The main concern is that you don't exceed the LED's current rating.
Ohm's law says that the resistor value "R" in units of "ohms" that you should use is given by this equation:
R = (Vs - V_LEDs) / I_LED

Where Vs is the power supply voltage,
V_LEDs is the sum of the LED voltages in the string, and
I_LED is the current in amps that the LEDs are rated for

If V_LED is just slightly less than Vs then you will only need a very low value resistor, like 1 ohm or less, assuming a 1 amp string. You shouldn't need to drop more than a volt or two across the resistor. If you're dropping over 2.2 volts, why not just add another LED instead?

Just calculate the proper resistor value for each string, and after you've built the circuit, you can measure the current through each string with an ammeter to make sure the current does not exceed the LED's spec, especially when it is operating at its highest temperature.  You can also calculate the current by measuring the voltage across the resistor and dividing by the resistance.  (again, ohm's law).

The figure below shows a simple schematic example.  12 volt power supplies are very common and you should be able to find an extra one lying around that you can re-purpose for this, or you can acquire one from your favorite surplus distributor, for example  In this example it should have a capacity of 2 Amps or more, or whatever is the sum of the current in each string.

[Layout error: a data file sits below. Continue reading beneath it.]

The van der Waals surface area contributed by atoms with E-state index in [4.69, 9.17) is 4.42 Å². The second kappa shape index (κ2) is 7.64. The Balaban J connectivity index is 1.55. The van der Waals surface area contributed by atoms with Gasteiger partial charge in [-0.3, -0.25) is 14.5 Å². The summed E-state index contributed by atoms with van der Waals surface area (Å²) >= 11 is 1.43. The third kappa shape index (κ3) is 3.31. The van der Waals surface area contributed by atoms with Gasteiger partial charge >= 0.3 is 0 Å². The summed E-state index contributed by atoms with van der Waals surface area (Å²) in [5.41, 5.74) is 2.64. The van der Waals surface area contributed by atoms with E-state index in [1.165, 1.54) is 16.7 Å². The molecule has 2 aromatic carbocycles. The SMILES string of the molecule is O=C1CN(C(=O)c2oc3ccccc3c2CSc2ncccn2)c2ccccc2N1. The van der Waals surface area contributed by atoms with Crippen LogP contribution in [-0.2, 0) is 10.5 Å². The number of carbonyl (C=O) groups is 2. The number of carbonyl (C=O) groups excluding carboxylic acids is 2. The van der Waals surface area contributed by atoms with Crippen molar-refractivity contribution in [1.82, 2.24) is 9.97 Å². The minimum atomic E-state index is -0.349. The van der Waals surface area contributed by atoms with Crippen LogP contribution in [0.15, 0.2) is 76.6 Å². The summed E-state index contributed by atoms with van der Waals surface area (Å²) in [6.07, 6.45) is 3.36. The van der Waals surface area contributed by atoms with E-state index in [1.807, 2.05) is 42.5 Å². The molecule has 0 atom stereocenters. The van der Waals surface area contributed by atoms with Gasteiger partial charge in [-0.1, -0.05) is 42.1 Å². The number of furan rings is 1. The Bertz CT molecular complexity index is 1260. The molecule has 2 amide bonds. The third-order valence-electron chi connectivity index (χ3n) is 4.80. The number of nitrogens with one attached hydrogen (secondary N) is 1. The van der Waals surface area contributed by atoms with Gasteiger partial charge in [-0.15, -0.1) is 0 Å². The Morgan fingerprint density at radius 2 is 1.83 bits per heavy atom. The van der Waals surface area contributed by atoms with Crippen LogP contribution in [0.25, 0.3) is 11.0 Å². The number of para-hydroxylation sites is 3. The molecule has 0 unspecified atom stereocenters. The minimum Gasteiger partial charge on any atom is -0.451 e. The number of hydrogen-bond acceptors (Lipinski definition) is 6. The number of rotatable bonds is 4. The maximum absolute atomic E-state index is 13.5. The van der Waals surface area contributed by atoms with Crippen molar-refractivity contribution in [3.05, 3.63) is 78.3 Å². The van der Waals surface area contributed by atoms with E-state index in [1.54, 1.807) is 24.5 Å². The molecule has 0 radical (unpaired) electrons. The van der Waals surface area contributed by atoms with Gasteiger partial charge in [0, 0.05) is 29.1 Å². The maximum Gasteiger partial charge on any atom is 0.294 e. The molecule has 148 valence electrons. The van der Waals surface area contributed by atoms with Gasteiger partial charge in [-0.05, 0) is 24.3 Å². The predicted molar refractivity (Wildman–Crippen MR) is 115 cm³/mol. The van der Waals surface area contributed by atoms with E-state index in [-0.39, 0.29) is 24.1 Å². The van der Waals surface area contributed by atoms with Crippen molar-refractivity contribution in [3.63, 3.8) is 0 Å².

The resistor values may need to be adjusted to limit the current in each branch to 1 amp, particularly given the LED's negative temperature coefficient, which may be as high as -4 mV/deg.C (check the "datasheet" pdf for the device).  I'm also looking into using copper pcb-trace resistors (or "wirewound resistors"), mainly because copper has a positive temperature coefficient of resistance (about +0.4%/deg.C) which will help regulate current through the LEDs.  So far the approach looks promising.  Also, in theory this type of resistor is free (or under $1), simple (amenable to DIY), and high-power, which is ideal for our design goals.  In theory, if the LED and copper resistor are solidly connected to the same heatsink, and so are at essentially the same "case temperature" (although not necessarily the same "junction temperature", but I will gloss over that for now), then we can calculate what minimum value of resistance we need so that the overall temperature coefficient is above zero, so there is less risk of "thermal-runaway" that could damage or destroy one or more LEDs.  For example, for a 1 Amp LED, we would want at least 1 volt drop across the resistor, so that by Ohm's law, the +0.4%/deg.C resistor would yield +4 mV/deg.C, thus canceling the LED's -4 mV/deg.C.   Also by Ohm's law to get 1 volt drop at 1 Amp, requires a 1 ohm resistor.   This part can be bought for under a dollar, or can be made , for example with 2.5' of #36 wire, or 4' or #34 wire, etc.  (Table_of wire sizes)